If you give a skiing test to people from Trinidad and people from Canada, you shouldn’t be surprised if the Canadians trounce their counterparts from a tropical climate, says professor Frank Worrell.
And when you give IQ tests to children of poverty and children of plenty you get similar results.
The reason is that both tests measure not just native ability but developed skills, says Worrell, who is a native of Trinidad and an expert on gifted education with University of California Berkeley’s graduate school of education.
“Giftedness is not a personality trait. It’s a state of education,” he told a crowd of educators in Charlotte Thursday. “Giftedness is an end product. School is a setting that allows us to encourage those possibilities.”
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About 2,800 people gathered at the Charlotte Convention Center on Thursday for the National Association for Gifted Children’s annual convention. One of the main themes was why low-income, black and Hispanic students are consistently less likely to be labeled gifted than white, Asian and more affluent peers – and what to do about that.
Ignoring that challenge means forfeiting the potential of an ever-growing segment of the American population, said keynote speaker Angel Harris, a Duke University sociology professor who has written a book about gifted minority students.
“We are spinning our wheels when it comes to trying to find solutions,” Harris said.
In May, The Charlotte Observer and The (Raleigh) News & Observer published a three-part investigative report exploring state data that shows low-income students in North Carolina are less likely than non-poor counterparts to get into gifted programs and get other high-level academic opportunities.
Harris and Worrell say an array of tests consistently yield lower results for low-income and minority students.
“When we ask the question, ‘Are test scores biased?,’ the answer is no,” Worrell said. Likewise, he said, while individual teachers may be biased, research consistently shows that teachers help steer more students of poverty and color into gifted programs.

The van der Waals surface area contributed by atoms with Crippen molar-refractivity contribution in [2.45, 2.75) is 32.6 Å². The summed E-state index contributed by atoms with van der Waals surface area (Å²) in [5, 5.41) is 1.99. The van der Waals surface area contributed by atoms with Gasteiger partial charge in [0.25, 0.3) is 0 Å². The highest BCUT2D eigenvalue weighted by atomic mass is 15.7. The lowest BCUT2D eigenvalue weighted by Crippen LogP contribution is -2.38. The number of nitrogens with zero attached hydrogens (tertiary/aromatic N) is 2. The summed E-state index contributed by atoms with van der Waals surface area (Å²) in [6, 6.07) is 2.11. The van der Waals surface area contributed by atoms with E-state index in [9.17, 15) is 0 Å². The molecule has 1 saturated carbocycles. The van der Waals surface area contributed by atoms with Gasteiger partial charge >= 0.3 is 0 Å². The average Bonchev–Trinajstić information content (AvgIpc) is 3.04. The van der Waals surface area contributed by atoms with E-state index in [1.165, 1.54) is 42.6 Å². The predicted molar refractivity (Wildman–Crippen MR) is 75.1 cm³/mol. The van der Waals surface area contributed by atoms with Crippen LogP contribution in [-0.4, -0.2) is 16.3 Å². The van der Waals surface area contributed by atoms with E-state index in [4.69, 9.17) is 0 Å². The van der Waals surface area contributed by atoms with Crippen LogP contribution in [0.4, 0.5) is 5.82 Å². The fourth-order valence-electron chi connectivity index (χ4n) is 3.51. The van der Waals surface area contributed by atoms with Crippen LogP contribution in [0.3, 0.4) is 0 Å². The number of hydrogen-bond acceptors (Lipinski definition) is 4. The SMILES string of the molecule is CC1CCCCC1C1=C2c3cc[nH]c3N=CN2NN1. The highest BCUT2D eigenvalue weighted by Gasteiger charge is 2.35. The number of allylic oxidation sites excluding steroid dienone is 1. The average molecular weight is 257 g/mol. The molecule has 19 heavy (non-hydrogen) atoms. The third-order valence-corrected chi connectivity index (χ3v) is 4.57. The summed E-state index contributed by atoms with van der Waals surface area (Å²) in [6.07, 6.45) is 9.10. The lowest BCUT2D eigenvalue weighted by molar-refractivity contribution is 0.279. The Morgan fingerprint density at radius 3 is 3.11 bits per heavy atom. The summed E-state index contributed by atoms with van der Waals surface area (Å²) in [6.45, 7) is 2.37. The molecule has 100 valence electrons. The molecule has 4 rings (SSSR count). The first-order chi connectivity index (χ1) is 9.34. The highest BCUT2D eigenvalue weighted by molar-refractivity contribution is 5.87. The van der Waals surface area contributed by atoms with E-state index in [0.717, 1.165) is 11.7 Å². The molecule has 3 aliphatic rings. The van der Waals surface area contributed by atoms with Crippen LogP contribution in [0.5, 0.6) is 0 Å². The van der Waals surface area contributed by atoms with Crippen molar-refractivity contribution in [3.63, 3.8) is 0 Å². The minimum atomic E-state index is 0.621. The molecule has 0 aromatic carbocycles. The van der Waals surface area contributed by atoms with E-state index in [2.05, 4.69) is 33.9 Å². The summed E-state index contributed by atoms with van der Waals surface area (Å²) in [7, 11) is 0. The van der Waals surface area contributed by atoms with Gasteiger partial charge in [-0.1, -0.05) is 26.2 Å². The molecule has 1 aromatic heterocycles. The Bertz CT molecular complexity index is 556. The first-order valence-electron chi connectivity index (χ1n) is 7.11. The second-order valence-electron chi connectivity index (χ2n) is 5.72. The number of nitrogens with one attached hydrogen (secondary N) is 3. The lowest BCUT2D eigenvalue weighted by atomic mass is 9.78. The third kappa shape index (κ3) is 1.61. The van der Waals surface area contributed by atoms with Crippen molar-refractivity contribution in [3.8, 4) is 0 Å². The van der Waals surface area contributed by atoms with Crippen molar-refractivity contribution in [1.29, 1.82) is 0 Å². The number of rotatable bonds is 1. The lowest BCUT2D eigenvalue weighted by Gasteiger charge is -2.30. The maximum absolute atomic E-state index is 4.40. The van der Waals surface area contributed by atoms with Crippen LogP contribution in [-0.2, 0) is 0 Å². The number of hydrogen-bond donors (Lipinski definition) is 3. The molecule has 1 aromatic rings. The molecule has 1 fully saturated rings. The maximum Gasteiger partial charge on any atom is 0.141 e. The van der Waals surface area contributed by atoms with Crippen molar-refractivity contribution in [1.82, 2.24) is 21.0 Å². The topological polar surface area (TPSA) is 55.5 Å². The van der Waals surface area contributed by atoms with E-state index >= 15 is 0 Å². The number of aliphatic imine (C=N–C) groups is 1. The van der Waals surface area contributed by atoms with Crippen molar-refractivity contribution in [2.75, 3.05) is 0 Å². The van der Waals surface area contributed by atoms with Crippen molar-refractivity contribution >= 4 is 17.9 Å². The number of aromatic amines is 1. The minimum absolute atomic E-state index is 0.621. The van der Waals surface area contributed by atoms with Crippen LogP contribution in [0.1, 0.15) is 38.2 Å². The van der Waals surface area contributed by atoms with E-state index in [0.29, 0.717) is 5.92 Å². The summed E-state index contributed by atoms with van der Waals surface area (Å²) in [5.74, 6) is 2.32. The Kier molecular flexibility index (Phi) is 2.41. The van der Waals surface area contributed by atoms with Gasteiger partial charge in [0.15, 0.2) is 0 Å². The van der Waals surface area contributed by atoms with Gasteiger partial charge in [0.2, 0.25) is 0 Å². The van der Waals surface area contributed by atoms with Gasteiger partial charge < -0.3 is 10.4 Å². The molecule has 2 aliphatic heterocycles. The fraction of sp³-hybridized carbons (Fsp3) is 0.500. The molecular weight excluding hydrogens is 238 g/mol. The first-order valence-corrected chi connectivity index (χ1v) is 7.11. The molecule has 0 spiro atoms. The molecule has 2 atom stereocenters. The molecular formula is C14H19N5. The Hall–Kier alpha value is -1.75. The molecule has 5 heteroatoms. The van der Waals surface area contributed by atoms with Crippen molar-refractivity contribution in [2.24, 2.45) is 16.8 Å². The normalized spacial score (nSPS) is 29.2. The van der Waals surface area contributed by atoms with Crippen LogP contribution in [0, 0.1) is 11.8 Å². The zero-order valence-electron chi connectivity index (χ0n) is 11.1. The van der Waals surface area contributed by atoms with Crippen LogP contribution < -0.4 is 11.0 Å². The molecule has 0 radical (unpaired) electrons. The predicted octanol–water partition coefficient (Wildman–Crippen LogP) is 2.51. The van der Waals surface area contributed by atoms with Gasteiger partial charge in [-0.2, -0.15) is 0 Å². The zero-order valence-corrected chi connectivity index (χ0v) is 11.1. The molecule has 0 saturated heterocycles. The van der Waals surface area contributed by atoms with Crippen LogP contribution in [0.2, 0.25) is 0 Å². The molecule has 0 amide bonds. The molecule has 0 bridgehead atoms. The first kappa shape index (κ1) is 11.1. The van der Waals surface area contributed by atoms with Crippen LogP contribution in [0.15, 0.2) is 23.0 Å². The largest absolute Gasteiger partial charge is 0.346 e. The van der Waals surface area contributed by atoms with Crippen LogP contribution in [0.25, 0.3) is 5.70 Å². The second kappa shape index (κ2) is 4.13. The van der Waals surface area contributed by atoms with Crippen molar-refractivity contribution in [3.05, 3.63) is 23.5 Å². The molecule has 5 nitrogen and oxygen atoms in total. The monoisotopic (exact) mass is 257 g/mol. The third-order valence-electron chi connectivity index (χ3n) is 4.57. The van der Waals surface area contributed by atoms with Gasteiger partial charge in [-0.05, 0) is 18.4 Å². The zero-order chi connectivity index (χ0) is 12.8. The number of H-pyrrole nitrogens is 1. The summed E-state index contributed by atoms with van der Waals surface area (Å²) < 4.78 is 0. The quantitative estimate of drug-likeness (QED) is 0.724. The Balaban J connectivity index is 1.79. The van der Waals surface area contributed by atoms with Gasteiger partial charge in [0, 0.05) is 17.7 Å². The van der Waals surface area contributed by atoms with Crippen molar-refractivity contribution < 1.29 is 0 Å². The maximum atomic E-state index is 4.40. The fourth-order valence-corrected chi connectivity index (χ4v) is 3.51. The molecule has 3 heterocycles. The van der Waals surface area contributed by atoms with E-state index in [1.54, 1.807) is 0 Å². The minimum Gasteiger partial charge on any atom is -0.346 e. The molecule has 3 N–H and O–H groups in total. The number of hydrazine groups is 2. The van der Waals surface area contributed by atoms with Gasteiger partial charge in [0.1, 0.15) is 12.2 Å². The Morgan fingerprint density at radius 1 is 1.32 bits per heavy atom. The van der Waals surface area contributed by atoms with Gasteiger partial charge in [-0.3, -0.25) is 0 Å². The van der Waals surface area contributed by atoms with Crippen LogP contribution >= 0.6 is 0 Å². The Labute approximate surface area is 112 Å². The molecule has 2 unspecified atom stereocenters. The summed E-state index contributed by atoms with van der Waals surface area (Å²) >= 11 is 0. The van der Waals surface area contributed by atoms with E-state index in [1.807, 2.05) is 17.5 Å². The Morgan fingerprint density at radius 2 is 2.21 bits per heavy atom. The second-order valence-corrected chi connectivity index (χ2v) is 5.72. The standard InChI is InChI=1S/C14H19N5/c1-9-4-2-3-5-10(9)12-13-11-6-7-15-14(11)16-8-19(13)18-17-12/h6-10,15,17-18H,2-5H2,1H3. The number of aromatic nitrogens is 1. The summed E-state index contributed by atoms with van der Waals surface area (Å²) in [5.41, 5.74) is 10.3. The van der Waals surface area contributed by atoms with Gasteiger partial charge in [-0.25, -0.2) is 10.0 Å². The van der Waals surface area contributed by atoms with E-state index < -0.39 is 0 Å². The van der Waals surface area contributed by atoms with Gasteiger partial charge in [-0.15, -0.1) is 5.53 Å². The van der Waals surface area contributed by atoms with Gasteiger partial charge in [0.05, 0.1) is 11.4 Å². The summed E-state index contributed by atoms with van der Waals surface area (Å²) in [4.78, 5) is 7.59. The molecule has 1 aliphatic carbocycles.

“Teachers are digging deeper into the pool,” Worrell said.
The key, Worrell and other speakers said, is offering more students the enrichment and challenge to develop their potential – opportunities some students may get at home.
“We’re not trying to identify fully developed talent,” Worrell said. “We’re trying to identify potential talent.”
In a series of lectures and workshops, the educators explored ways to identify potential, provide long-term mentoring support, offer summer and weekend programs that develop skills and include families in mentoring programs. Providing more high-level education and support will produce more gifted students, Worrell said.
“We decide who is gifted and who is not in our schools, in our classrooms,” he said.
Organizers said the uproar over North Carolina’s House Bill 2, the notorious “bathroom bill” that limited LGBTQ protection, raised questions about whether to pull the meeting from Charlotte. The national and state groups “strongly opposed North Carolina’s HB2 and unjust policies that remained after its repeal by the state legislature,” but decided to continue with the Charlotte conference.
P.J. Sedillo, a New Mexico professor who leads the group’s GLBTQ Network, said people recognized that the city of Charlotte “actually isn’t the issue because Charlotte is extremely supportive.” He said the most important thing is to support gifted students who may face “a double whammy” of social stigma based on high intelligence and sexual orientation or gender identification.
“We want to actually honor and support our gay gifted youth,” Sedillo said. “We need to be there for them and support who they are.”